Private Property: Mt. Shavano Summit Riddled with Mining Claims

By Maisie Ramsay

The entire summit of Mount Shavano, in the Sawatch Range, is located on private property, but not of the “trespassers will be shot” variety.

There are no fences. There are no signs. Save for a cairn and a couple of weather-beaten survey posts, there’s nothing to indicate that the entire summit block is composed of private mining claims – except, perhaps, the poor condition of the trail.

Private, high-elevation mining claims have precluded the U.S. Forest Service (USFS) from restoring the path to Shavano’s summit, leaving the route to degrade steadily with each passing year.

The Colorado Fourteeners Initiative (CFI) has come up with a novel solution to this problem: buy the mining claims and give them to the Forest Service.

“Shavano was a high priority for the agency, but was stuck behind the private land inholdings,” said Lloyd Athearn, executive director for the Colorado Fourteeners Initiative. “I put together a proposal on Shavano to investigate who owns the lands and acquire them, whatever was necessary to build the trail.”

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The Hilltop Mine – A Relic at 12,900 Feet

Story and photos by Maisie Ramsay

High atop the wind-blasted saddle between Mount Sherman and Mount Sheridan sits the time capsule that is the Hilltop Mine. This is not the kind filled with trinkets and buried for future discovery – no, the Hilltop Mine is an accidental time capsule, a relic of times long past, a monument to human ambition. Crack open the history books, and get a glimpse of the past.

The Hilltop Mine is now little more than a sun-bleached outbuilding clinging precariously to a 12,900-foot talus slope. The massive infrastructure that transported tons of ore has largely disappeared. What meager evidence remains is slowly dissolving into the earth.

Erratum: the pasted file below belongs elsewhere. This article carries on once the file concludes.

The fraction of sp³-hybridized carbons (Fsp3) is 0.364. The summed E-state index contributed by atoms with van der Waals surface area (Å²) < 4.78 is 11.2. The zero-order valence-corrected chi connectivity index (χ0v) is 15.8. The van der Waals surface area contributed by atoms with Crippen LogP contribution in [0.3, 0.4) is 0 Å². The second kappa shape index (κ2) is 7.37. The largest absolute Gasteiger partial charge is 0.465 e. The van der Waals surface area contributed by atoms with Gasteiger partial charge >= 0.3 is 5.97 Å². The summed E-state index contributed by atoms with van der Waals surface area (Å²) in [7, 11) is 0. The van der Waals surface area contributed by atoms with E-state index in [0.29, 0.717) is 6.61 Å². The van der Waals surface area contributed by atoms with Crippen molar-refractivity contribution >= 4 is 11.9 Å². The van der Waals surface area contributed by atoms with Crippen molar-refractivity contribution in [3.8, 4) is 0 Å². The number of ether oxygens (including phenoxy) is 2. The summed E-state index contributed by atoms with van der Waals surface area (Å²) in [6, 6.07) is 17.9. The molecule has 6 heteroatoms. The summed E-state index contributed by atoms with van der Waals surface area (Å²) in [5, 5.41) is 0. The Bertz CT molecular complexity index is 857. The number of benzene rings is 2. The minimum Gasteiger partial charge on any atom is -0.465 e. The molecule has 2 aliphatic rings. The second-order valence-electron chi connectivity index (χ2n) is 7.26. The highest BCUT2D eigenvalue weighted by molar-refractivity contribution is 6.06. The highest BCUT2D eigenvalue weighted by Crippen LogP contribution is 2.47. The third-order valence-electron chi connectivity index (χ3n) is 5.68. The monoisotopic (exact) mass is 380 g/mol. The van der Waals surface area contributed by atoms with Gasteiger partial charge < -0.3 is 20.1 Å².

“Some see (these sites) as a monument to history and our founding economy, others see them as an eyesore and something environmentally destructive,” says South Park historian Christie Wright. “I find them quite fascinating … but then you look at Leadville, a Superfund cleanup, and the EPA spill in Ouray. It was the founding economy of our state, both good and bad.”

The Hilltop Mine was not the Mosquito Range’s first high-elevation claim, nor the most well-known. Rather, it was among several high-elevation mines extracting precious metal from the Mosquito Range during silver boom of the 1800s. 

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Summit Myopia

By Maisie Ramsay

Only the women remained.

It was the middle of November, and they had been trudging uphill for nearly six hours. More than a mile of elevation gain lay between the trailhead and the goal: Mount Oxford, a destination that first required us to summit Mount Belford.

The male component of the team – two men and two dogs – had long since fallen back, deterred by poor gear, injury and the suspicion that perhaps one mountain was enough for the day. The women, however, pressed on.

The journey began with Mount Belford’s northwest ridge, a relentlessly steep slog through windblown snow with all the traction of confectioners sugar. Then another mile and a half to Mount Oxford, separated from Belford by a broad saddle that tapered at its western terminus to a steep, narrow ridge.

The traverse meant losing and regaining 1,000 feet of elevation, and traveling three extra miles, adding hours of toil to the journey.

What possessed them to embark on this fool’s errand? Well, Mount Oxford happens to be over 14,000 feet. 

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My Introduction to the “Joys” of Winter Hiking

By Maisie Ramsay

It was about this time last year that Adam, Aaron and I decided November was a perfectly reasonable time to hike up Mount Yale.

Adam is my husband.

Aaron is a guy who knows a thing or two about cold weather, having spent the summer on an Alaskan glacier.

I’m an idiot.

“I’m an idiot,” I thought to myself, as I leaned into a frigid gale with all the cooling power of liquid nitrogen. The wind sucked the heat from my body until my teeth chattered like a wind up desk toy. My fingers, stuffed into flimsy gloves with all the insulation power of tissue paper, were bone white and immobile with cold. I kept imagining myself as a human popsicle, blown off the mountain and permanently iced to a boulder some thousand feet below.

To my horror, I began to cry.

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